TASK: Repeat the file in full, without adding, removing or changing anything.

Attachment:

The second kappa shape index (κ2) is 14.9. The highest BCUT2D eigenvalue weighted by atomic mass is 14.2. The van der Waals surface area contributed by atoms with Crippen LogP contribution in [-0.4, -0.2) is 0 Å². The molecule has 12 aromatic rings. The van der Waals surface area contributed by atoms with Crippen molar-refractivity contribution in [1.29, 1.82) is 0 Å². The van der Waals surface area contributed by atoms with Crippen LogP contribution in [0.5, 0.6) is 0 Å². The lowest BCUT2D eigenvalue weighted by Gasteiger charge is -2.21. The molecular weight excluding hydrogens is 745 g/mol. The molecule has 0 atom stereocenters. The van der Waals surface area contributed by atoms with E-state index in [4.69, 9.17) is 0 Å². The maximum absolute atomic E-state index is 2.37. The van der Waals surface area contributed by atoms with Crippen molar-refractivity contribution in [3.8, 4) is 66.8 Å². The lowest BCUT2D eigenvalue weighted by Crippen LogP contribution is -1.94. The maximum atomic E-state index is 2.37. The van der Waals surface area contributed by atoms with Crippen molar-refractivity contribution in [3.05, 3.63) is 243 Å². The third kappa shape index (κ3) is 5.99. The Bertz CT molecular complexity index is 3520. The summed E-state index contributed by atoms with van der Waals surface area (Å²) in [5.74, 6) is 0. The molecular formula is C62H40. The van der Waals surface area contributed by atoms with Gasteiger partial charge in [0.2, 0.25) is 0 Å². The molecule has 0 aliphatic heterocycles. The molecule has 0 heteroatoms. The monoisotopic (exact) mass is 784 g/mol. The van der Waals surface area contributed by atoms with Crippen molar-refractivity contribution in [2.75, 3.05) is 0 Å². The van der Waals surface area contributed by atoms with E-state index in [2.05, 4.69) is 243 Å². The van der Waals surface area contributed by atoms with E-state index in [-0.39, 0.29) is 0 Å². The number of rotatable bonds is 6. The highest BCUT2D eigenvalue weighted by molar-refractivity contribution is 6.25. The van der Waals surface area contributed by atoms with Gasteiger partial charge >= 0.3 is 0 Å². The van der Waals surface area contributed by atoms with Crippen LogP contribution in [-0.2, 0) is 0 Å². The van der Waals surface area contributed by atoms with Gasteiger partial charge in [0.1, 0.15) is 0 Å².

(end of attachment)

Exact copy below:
The second kappa shape index (κ2) is 14.9. The highest BCUT2D eigenvalue weighted by atomic mass is 14.2. The van der Waals surface area contributed by atoms with Crippen LogP contribution in [-0.4, -0.2) is 0 Å². The molecule has 12 aromatic rings. The van der Waals surface area contributed by atoms with Crippen molar-refractivity contribution in [1.29, 1.82) is 0 Å². The van der Waals surface area contributed by atoms with Crippen LogP contribution in [0.5, 0.6) is 0 Å². The lowest BCUT2D eigenvalue weighted by Gasteiger charge is -2.21. The molecular weight excluding hydrogens is 745 g/mol. The molecule has 0 atom stereocenters. The van der Waals surface area contributed by atoms with E-state index in [4.69, 9.17) is 0 Å². The maximum absolute atomic E-state index is 2.37. The van der Waals surface area contributed by atoms with Crippen molar-refractivity contribution in [3.8, 4) is 66.8 Å². The lowest BCUT2D eigenvalue weighted by Crippen LogP contribution is -1.94. The maximum atomic E-state index is 2.37. The van der Waals surface area contributed by atoms with Crippen molar-refractivity contribution in [3.05, 3.63) is 243 Å². The third kappa shape index (κ3) is 5.99. The Bertz CT molecular complexity index is 3520. The summed E-state index contributed by atoms with van der Waals surface area (Å²) in [5.74, 6) is 0. The molecular formula is C62H40. The van der Waals surface area contributed by atoms with Gasteiger partial charge in [0.2, 0.25) is 0 Å². The molecule has 0 aliphatic heterocycles. The molecule has 0 heteroatoms. The monoisotopic (exact) mass is 784 g/mol. The van der Waals surface area contributed by atoms with Crippen molar-refractivity contribution in [2.75, 3.05) is 0 Å². The van der Waals surface area contributed by atoms with E-state index in [2.05, 4.69) is 243 Å². The van der Waals surface area contributed by atoms with E-state index in [-0.39, 0.29) is 0 Å². The number of rotatable bonds is 6. The highest BCUT2D eigenvalue weighted by molar-refractivity contribution is 6.25. The van der Waals surface area contributed by atoms with Gasteiger partial charge >= 0.3 is 0 Å². The van der Waals surface area contributed by atoms with Crippen LogP contribution in [-0.2, 0) is 0 Å². The van der Waals surface area contributed by atoms with Gasteiger partial charge in [0.1, 0.15) is 0 Å².